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Thread: HDV v DV

  1. #1
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    Default HDV v DV

    A very simple demonstration of the extra resoloution that HDV gives you.

    The original picture was aobut 3000 x 2000 pixels. The picture was imported to vegas, a small clip rendered and a still taken from that video.

    This was done twice - first as a standard res DV project, and then as a 1080p HDV project.

    Stills and crops were then scaled to same final pixel size.

    Arguably this shows only a small difference and goes to show that DV need not be too humble just yet, especially when you considor that the way I did this test will show HDV at it's best as the image was static.

    The world has gone HDV but this test shows that DV is still just as good as it ever was... Dont be a pixel whore.
    Attached Images Attached Images
    Last edited by Mark W; 11-22-2008 at 11:08 PM.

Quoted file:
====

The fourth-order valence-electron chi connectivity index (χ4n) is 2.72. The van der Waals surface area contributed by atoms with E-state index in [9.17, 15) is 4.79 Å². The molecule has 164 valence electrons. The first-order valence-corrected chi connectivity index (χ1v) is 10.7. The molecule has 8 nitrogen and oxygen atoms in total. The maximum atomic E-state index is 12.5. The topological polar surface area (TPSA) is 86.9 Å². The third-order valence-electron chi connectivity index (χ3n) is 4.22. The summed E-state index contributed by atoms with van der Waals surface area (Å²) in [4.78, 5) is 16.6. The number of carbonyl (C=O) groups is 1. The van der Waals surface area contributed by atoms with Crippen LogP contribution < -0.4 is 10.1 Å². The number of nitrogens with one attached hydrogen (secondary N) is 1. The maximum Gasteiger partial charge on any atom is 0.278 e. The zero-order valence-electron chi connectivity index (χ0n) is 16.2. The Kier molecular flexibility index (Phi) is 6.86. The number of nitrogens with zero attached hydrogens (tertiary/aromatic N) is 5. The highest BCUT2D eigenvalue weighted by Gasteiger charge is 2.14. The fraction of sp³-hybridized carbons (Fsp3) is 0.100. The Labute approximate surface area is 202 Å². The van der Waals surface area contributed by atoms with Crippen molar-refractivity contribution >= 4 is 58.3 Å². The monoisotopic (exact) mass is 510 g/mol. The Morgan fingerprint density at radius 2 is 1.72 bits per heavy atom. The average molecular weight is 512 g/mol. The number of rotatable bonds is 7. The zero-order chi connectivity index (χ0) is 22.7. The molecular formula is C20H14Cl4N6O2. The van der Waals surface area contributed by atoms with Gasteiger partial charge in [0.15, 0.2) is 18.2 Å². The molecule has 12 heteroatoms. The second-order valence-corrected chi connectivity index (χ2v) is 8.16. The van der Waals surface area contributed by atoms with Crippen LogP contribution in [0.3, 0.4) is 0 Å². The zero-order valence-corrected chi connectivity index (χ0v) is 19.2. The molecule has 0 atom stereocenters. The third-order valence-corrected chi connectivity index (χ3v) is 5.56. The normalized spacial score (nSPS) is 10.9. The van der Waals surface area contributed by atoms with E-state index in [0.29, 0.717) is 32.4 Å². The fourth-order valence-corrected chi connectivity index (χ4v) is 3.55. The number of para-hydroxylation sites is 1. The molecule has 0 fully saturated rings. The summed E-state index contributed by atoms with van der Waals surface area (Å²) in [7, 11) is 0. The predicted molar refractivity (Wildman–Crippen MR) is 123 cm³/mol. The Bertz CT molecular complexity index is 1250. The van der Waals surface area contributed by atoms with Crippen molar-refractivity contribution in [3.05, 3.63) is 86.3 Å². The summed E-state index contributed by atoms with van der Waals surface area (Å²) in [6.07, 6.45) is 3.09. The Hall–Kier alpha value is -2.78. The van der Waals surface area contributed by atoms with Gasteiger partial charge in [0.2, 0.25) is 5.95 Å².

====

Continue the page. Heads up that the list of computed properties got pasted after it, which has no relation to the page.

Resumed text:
2. #2
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    I'd call that an own goal Mark, or should I say in view of recent impressions of me that you've shot yourself in the foot !

    You reckon this:




    Is a 'small difference' to this?:





    Should have gone to Specsavers.

  3. #3
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    well - the definition of small is perhaps subjective and realted to ones own pedant IQ - lols.

    Lets just say that the differnce isnt supported by the hype - not by a long way. Perchance differences in lens / block / back end processing could effect picture res similalrly.

    Most people watch films, not pixels and like i said DV is as good as it ever was.

    I am going to put the cat amongst em soon with a mega romp with various cameras of differing pedigrees.

  4. #4
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    I think the true reality for me is that I'm now able to exceed the 'quality' I was getting from a PD150, at a quarter of the price. Sure, I've not got the controls, but for my use those controls are not a real requirement yet.